Baku, Azerbaijan: A court in Azerbaijan on Friday placed a prominent investigative journalist and anti-graft campaigner in pre-trial detention for two months in a move the OSCE condemned as a campaign to silence her.
The journalist, Khadija Ismayilova, "was ordered to spend two months in pre-trial detention on absurd charges of driving a person to suicide," her lawyer Elton Mamedov told AFP.
"Her arrest is a punishment for her journalistic work," he added.
Mamedov said that prosecutors had demanded Ismayilova's arrest after a former journalist at Radio Liberty's Azerbaijani service, where Ismayilova used to be bureau chief, accused her of "inciting him to commit suicide."
The journalist, Tural Mustafayev, says he attempted suicide in September because Ismayilova sacked him several years earlier.
If convicted, Ismayilova could face a prison sentence of up to seven years.
Dunja Mijatovic, the media watchdog of the Organisation for Security and Cooperation in Europe, condemned Ismayilova's arrest as "orchestrated intimidation."
The arrest "is a part of the on-going campaign aimed at silencing her free and critical voice," Mijatovic said in a statement.
Ismayilova, who has won several awards for her work exposing corruption among officials in the energy-rich Caspian Sea country has repeatedly said she is being harassed over her anti-graft campaigning.
She said in October that the authorities in the tightly-controlled ex-Soviet state had banned her from leaving the country in a bid to stop her high-profile reporting.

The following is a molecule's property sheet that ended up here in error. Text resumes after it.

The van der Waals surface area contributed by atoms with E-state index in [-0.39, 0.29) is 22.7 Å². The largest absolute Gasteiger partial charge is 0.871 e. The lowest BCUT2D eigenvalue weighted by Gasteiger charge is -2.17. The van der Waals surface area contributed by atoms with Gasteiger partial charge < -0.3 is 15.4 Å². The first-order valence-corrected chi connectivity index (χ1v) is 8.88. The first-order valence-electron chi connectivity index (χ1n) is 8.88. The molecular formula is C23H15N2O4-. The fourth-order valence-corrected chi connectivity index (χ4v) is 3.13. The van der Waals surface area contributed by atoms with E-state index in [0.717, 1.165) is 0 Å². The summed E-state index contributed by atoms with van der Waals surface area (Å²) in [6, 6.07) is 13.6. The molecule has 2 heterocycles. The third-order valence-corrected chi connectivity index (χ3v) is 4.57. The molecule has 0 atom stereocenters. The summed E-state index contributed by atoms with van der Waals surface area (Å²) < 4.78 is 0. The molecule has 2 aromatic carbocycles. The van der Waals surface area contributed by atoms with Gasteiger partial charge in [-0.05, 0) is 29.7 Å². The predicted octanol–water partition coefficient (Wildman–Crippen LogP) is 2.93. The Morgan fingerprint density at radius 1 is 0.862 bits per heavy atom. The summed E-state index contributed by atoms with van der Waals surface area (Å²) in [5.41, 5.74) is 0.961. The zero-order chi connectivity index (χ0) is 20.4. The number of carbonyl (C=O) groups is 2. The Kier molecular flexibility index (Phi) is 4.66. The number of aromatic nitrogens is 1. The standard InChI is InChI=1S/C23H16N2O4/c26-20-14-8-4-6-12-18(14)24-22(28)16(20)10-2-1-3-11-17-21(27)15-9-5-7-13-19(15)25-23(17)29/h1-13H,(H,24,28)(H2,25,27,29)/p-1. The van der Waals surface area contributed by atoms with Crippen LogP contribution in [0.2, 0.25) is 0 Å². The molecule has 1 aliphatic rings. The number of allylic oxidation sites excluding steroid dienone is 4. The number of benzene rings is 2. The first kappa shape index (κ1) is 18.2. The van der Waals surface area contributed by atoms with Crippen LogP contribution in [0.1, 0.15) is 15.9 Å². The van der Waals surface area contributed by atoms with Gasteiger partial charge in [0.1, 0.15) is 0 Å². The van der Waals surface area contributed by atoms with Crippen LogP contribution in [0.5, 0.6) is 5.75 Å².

In 2012 Ismayilova said she was the victim of blackmail, after a covertly-filmed video with sex scenes purportedly involving her was posted on the Internet.
Rights groups said the footage was released by supporters of strongman President Ilham Aliyev in retaliation for Ismayilova's work exposing his daughters' alleged business interests.
In a leaked diplomatic cable from 2009 published by Wikileaks, Aliyev is said to have described Ismayilova as an "enemy of the government" and asked the American ambassador to Baku to intervene to get her dismissed by US-funded Radio Liberty.
Dissent in Azerbaijan is often met with a tough government response. Rights groups say the government has been clamping down on opponents since Aliyev's election to a third term last year.
Aliyev, 52, came to power in 2003 following a controversial election. He took over after the death of his father Heydar Aliyev, a former KGB officer and communist-era leader who had ruled newly independent Azerbaijan with an iron fist since 1993.